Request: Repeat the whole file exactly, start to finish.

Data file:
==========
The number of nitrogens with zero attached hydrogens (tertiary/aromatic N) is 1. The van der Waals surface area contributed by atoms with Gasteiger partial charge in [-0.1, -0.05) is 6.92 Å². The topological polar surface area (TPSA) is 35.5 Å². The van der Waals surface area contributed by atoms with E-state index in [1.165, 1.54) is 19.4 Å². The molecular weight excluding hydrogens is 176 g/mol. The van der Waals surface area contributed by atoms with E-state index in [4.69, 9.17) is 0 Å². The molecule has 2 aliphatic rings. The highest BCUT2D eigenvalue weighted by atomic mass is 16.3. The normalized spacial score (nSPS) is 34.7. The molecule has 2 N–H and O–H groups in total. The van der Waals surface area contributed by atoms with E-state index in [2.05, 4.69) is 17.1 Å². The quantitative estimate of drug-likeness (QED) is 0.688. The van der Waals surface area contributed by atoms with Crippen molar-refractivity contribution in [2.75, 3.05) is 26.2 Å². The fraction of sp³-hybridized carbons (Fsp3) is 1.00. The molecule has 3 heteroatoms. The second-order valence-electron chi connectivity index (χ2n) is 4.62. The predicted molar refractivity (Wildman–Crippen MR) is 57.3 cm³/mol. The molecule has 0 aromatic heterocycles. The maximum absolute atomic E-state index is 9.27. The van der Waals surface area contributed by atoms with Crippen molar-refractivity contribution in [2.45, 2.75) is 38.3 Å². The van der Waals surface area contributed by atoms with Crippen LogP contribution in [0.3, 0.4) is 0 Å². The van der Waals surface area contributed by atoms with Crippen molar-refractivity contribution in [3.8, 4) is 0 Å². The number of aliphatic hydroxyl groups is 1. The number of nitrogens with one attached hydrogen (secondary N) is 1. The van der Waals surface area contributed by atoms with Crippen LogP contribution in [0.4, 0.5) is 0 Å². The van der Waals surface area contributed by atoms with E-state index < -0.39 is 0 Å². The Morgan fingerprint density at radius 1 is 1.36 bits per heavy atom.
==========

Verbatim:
The number of nitrogens with zero attached hydrogens (tertiary/aromatic N) is 1. The van der Waals surface area contributed by atoms with Gasteiger partial charge in [-0.1, -0.05) is 6.92 Å². The topological polar surface area (TPSA) is 35.5 Å². The van der Waals surface area contributed by atoms with E-state index in [1.165, 1.54) is 19.4 Å². The molecular weight excluding hydrogens is 176 g/mol. The van der Waals surface area contributed by atoms with E-state index in [4.69, 9.17) is 0 Å². The molecule has 2 aliphatic rings. The highest BCUT2D eigenvalue weighted by atomic mass is 16.3. The normalized spacial score (nSPS) is 34.7. The molecule has 2 N–H and O–H groups in total. The van der Waals surface area contributed by atoms with E-state index in [2.05, 4.69) is 17.1 Å². The quantitative estimate of drug-likeness (QED) is 0.688. The van der Waals surface area contributed by atoms with Crippen molar-refractivity contribution in [2.75, 3.05) is 26.2 Å². The fraction of sp³-hybridized carbons (Fsp3) is 1.00. The molecule has 3 heteroatoms. The second-order valence-electron chi connectivity index (χ2n) is 4.62. The predicted molar refractivity (Wildman–Crippen MR) is 57.3 cm³/mol. The molecule has 0 aromatic heterocycles. The maximum absolute atomic E-state index is 9.27. The van der Waals surface area contributed by atoms with Crippen molar-refractivity contribution in [2.45, 2.75) is 38.3 Å². The van der Waals surface area contributed by atoms with Crippen LogP contribution in [0.3, 0.4) is 0 Å². The van der Waals surface area contributed by atoms with Crippen molar-refractivity contribution in [3.8, 4) is 0 Å². The number of aliphatic hydroxyl groups is 1. The number of nitrogens with one attached hydrogen (secondary N) is 1. The van der Waals surface area contributed by atoms with Crippen LogP contribution in [0.4, 0.5) is 0 Å². The van der Waals surface area contributed by atoms with E-state index < -0.39 is 0 Å². The Morgan fingerprint density at radius 1 is 1.36 bits per heavy atom.